Another advantage of my improved pulse-broadening system is that the timing tolerance is improved because of operating with the coincidence of a narrow and a broad pulse, since if a narrow pulse is timed to occur in the center of the broad pulse, a relative phase shift in either direction can be tolerated of practically one-half the width of the broad pulse.
It is a particular object of my invention to initate a regenerative voltage pulse of relatively great inherent width or duration by the combined presence of the deteriorated pulse and the fresh pulse and to terminate this regenerated pulse prior to its natural duration upon termination of the fresh pulse alone.
It is a further object of my invention to provide means for utilizing an introduced fresh pulse to energize a subsequent utilization stage to that where it is introduced and at the same time to deenergize the stage at which the original fresh pulse was introduced, thus providing energization of successive stages in successive units of time.
Further objectives and advantages of my invention will become apparent from the more detailed description of a particular embodiment of my invention which is given below, and from the accompanying drawings, in which:
Figurel is a schematic logical drawing indicating the y ly the concept of a vacuum tube having an input 2 and i an output 3-. Lead 4 from the output may be fed back into input 2 in known fashion if the tube is automatically regenerated; that is, once started to operate in this condition it will continue. This could be, for example, any known type of oscillator circuit, although in practice I do not use such an arrangement. The symbol 6 represents an element having input leads 4 and 7 and an output lead 8, with the characteristic that it will transmit an output at S on receiving an input from either 4 or 7. This could, of course, be represented merely as a junction point, but in practice a more sophisticated arrangement isrequired in order to prevent interference of currents between circuits 4 and 7. Any element having the.
functions of element 6 will be termed an or-gate because it performs the function of logical or in passing a signal from any of its inputs.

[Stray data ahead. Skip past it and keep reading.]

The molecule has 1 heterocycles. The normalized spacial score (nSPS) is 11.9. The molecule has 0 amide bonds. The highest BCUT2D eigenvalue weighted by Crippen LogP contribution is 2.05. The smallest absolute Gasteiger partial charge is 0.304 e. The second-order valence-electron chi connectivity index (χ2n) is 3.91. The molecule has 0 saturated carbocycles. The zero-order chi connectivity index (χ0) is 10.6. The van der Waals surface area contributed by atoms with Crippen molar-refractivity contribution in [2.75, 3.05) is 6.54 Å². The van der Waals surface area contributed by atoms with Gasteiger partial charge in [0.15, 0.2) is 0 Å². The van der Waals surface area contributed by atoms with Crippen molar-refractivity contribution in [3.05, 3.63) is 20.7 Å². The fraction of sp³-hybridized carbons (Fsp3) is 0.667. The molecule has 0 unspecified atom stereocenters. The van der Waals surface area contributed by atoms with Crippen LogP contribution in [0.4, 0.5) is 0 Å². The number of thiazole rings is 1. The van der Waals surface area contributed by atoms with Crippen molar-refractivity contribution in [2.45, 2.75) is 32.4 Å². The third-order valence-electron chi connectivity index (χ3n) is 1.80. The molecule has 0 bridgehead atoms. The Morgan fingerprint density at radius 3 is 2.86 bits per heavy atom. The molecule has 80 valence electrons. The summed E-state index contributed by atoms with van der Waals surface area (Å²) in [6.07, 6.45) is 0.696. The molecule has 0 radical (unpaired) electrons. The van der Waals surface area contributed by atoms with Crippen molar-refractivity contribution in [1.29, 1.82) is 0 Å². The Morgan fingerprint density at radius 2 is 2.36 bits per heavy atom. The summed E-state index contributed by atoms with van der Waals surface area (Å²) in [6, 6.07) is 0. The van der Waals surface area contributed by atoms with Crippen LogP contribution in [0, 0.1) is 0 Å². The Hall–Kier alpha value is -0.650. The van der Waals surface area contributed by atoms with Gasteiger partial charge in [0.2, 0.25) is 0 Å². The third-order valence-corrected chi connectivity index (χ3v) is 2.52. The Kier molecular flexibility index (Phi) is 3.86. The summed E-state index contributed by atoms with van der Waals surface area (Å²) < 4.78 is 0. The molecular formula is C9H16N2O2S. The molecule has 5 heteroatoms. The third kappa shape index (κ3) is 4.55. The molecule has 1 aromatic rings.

Numeral 11 represents another element whose input leads" are shown at S and 9, and whose output lead Z'is the input to the vacuum tube 1. Element has the characteristic of passing a signal Q1142 01ily' if'itsimultaneously receives signals on Iead sQS and Q: In other words, element 11 is a coincidence gate and requires the coincidence of signalson Sand 9 in order to'transmit on 2- a signal which will be transmitted only during the period of such coincidence. Any element having the characteristics of coincidence gate 11 will be termed an and-gate. Such a gate has the function of logical and in that the occurrence of signals on all inputs is required to produce an output. The input which is fed in onlcad 7 is the deteriorated pulse which is to be reshaped. The input which is fed in on lead 9 is a regular clock pulse (so-called), that is, a pulse having the desired shape and phase. This clock pulse in practice may be obtained from a suitable circuit. Therefore these pulses occur at a particular frequency for a particular circuit.
In practice, in one circuit in which this element is used a megacycle' clock pulse rate is employed; that is, the clock pulses occur at a repetition rate of one megacycle, and each pulse isapproximately one-half microsecond in duration with another one-half microsecond between adjacent pulses. With this arrangement, if there is an input to the tube at any time during a clock pulse, the
full clock pulse duration regardless of what the input does thereafter. Thus it acts as a pulse reshaper which may either broaden or narrow a pulse in orderto bring it to the standard duration. If the input stops before the clock pulse does, the device will broaden the out put up to a regular clock pulse. If the input lasts longer than the clock pulse, the device will cut it off at the end of the clock pulse. Of course, there will be some finite time for the transmission of signals around the regenerative loop, and for proper operation of this circuit the input must be maintained long enough for this loop to close; In the actual circuits with which we have beenworking, this time is of the order of magnitude of one-half to one-tenth of a microsecond, so for clean op eration in the manner described above, the'input should notonly overlap the front edge 'of the clock pulse but should extend into the clock pulse-for at least this additional time; In this sensethe circuit behaves very much like a very narrow clock pulse (as indicatedby'the dotted line in Figure 2) which samples the input signal and then, a